By Ty Burr
Updated December 03, 1993 at 05:00 AM EST

In director Stephen Gyllenhaal’s movies, small-town tragedy builds by accretion. His Paris Trout adapts Pete Dexter’s novel about a southern crank (Dennis Hopper) whose racism erupts with hideous consequences. Waterland is a melancholy stunner in which schoolteacher Jeremy Irons can’t break free of boyhood ghosts. Killing in a Small Town follows a Texas mom (Barbara Hershey) who one day just picks up an ax. His latest film, A Dangerous Woman (R), stays the course. Like the others, it’s based on a well-regarded book (by Mary McGarry Morris); like them, the story hinges on a loner who’s one step out of synch and whose actions are fueled by the petty torments of others. This time, though, Gyllenhaal’s gift for making the mundane mythic fails him.

Debra Winger plays Martha Horgan, a graceless near-simpleton for whom a supermarket clerk’s asking ”Paper or plastic?” represents existential dilemma. Martha lives with her youngish aunt Frances (Hershey), a widow stuck in an affair with a married local politician. The arrival of a strapping itinerant handyman named Mackey (Gabriel Byrne) sets up a classic fox-in-the-henhouse triangle. Meanwhile, Martha’s friendship with a coworker (Chloe Webb) is shattered by the woman’s duplicitous boyfriend (David Strathairn, in a rare sleazeball role), who has a knack for pushing Martha into messy, defensive flusters.

As usual, Winger’s good enough to hoist her role above the expected ugly-duckling Oscar bid. You understand why Martha makes people nervous, and why they make her nervous; you see her self-consciousness gain an edge of hostility as the movie progresses. Yet there’s a precious vagueness in the script by Naomi Foner (Running on Empty) that keeps the characters at arm’s length. In Morris’ novel, Martha’s oddness is partially explained by a traumatic gang rape in her past; here, she’s untethered by previous events.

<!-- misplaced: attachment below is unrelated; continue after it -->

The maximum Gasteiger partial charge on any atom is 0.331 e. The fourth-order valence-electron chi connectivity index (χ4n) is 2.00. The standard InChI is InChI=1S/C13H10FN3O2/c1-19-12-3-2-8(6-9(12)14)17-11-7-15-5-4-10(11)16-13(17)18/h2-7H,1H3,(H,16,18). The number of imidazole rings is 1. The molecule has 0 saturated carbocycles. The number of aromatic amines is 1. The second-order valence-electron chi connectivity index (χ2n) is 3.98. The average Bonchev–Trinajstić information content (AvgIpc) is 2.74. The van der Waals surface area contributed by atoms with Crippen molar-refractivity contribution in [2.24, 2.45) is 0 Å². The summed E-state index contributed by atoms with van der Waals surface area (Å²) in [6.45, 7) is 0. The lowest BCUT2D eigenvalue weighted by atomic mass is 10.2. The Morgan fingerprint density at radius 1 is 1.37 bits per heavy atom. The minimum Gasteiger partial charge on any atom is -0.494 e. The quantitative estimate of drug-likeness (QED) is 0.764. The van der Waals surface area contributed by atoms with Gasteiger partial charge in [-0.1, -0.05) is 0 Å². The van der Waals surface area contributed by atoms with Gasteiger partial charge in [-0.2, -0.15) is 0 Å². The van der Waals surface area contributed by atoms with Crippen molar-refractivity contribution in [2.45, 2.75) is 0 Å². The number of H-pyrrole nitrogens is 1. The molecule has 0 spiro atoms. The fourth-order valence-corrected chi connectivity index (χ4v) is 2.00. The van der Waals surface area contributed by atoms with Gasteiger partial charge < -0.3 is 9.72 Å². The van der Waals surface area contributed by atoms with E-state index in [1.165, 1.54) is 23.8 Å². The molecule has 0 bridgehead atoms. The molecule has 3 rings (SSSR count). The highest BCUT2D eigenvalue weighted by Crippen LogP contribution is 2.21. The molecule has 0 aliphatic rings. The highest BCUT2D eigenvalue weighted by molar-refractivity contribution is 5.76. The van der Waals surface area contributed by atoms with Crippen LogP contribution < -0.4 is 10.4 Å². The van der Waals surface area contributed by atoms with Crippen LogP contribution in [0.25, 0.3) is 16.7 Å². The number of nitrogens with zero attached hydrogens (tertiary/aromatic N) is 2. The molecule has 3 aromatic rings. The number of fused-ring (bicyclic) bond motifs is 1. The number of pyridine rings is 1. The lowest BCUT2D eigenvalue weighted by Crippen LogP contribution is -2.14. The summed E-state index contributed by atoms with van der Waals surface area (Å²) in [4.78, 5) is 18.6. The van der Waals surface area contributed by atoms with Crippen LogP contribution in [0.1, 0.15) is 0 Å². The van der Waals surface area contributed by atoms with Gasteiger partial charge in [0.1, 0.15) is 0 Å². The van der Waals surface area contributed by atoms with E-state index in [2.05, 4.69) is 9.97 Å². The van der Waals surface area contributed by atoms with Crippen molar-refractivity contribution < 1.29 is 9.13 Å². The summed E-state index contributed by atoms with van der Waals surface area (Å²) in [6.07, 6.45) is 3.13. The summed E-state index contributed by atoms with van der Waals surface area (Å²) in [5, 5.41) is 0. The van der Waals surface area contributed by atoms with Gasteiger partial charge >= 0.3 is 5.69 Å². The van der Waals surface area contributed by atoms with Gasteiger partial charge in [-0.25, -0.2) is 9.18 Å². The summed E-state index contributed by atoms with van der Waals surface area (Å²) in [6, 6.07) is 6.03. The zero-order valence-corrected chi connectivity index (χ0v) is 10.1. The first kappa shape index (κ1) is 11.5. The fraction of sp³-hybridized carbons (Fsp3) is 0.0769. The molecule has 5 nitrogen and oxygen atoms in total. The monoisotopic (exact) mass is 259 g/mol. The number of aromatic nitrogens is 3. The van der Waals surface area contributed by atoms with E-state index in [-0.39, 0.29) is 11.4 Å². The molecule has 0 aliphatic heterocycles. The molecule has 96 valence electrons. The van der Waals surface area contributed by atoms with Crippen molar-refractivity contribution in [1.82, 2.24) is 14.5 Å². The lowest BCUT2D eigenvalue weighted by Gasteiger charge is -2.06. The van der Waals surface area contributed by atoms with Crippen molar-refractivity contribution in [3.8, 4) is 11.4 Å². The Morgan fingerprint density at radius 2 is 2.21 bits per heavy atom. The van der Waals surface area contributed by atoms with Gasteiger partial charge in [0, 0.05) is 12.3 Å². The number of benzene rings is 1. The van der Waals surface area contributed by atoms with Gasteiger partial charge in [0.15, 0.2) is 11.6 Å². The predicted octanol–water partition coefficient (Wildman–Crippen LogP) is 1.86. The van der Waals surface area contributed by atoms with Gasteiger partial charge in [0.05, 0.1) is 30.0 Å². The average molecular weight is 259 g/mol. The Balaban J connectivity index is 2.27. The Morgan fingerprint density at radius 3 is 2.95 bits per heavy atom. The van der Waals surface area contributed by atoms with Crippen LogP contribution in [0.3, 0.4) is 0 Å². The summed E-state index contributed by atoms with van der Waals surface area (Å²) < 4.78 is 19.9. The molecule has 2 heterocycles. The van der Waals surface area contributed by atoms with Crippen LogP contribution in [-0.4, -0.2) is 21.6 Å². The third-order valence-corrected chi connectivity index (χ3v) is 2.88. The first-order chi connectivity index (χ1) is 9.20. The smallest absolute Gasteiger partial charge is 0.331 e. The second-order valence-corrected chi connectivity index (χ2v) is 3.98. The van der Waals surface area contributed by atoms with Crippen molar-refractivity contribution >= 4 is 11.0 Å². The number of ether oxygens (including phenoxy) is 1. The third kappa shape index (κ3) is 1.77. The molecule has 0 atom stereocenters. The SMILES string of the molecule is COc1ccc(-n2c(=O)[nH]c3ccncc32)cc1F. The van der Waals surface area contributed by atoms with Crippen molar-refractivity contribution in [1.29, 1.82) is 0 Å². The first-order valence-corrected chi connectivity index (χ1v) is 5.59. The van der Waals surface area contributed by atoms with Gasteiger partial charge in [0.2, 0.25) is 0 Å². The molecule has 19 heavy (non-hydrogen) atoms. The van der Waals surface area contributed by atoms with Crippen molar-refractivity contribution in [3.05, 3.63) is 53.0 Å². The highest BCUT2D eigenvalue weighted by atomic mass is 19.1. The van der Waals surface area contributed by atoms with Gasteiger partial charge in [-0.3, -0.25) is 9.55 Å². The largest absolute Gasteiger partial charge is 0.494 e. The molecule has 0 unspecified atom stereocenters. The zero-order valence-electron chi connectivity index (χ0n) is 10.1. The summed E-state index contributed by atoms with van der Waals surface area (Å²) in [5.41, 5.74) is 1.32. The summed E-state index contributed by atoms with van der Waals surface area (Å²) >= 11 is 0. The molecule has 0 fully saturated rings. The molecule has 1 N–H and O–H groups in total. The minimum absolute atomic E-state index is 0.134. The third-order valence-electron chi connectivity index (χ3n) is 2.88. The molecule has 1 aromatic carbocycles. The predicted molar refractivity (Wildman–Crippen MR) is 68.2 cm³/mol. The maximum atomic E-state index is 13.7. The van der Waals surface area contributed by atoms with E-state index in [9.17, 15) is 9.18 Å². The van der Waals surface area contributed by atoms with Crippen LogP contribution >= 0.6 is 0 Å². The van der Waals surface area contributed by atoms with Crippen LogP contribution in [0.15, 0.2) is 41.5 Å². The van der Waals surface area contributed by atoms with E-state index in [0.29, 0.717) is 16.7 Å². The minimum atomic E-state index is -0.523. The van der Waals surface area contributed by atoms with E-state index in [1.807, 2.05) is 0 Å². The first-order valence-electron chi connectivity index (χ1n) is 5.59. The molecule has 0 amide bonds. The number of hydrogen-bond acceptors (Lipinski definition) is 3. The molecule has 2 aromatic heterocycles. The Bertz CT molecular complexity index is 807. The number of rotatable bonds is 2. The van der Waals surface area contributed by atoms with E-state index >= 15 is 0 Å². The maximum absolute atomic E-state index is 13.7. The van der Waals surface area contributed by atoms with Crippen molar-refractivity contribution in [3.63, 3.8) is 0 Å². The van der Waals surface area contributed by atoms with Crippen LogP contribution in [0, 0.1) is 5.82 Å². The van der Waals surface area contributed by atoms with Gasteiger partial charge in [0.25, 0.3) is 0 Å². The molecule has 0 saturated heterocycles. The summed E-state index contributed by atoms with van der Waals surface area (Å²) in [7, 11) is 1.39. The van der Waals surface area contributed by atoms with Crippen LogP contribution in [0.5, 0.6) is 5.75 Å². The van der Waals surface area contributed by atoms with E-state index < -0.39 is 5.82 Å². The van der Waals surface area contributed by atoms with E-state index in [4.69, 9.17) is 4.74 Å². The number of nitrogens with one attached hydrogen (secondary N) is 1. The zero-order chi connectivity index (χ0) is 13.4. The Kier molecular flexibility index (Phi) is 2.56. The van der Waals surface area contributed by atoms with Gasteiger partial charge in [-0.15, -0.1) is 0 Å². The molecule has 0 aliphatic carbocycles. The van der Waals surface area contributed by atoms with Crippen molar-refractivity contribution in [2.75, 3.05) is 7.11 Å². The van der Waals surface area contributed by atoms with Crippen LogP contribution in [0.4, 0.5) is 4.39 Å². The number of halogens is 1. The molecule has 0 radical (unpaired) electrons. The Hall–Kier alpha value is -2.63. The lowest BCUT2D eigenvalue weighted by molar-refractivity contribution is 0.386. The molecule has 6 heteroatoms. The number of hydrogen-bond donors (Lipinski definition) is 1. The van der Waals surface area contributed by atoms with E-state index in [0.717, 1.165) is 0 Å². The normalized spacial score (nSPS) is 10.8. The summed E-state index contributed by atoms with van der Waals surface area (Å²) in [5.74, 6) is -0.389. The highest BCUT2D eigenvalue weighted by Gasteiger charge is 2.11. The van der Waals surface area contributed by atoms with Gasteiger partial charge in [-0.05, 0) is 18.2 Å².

Hershey, too, is stuck in a part that’s annoyingly undefined. Even though we learn concrete facts about Frances, we rarely get a sense of who she is. When the actress’ talent surfaces in a raw late-night drunk scene, the specificity of character comes as a shock. (Part of the problem may be that Frances narrates the movie, and narrators tend to be unexamined stand-ins for authors themselves.)

By contrast, Byrne brings his meaty Black Irish authority to the role of Mackey, a screwup who’s no better off for knowing he’s a screwup. Mackey’s sensitive, he’s smart, he drinks too much — in other words, he’s a walking cliché — but Byrne finds the man’s heart. And Gyllenhaal finds surprising eroticism in Mackey’s seduction of Martha, a queasily touching scene in which explicitness for once feels earned.

Their relationship is so intriguing that it’s a letdown when the movie turns first melodramatic, then preposterously upbeat in the homestretch. It’s one thing to imagine Martha capable of murder, and even of the saintly serenity with which she faces justice: If Gyllenhaal and Foner want to paint her as a backwoods Prince Myshkin, Winger has the stuff to pull it off. But Dangerous Woman’s final scene ignores the real bitterness that has led up to it. Much is made of Martha’s naive inability to tell anything but the truth (thus, the title). In a sense, though, she doesn’t have to lie. The movie ends up doing it for her.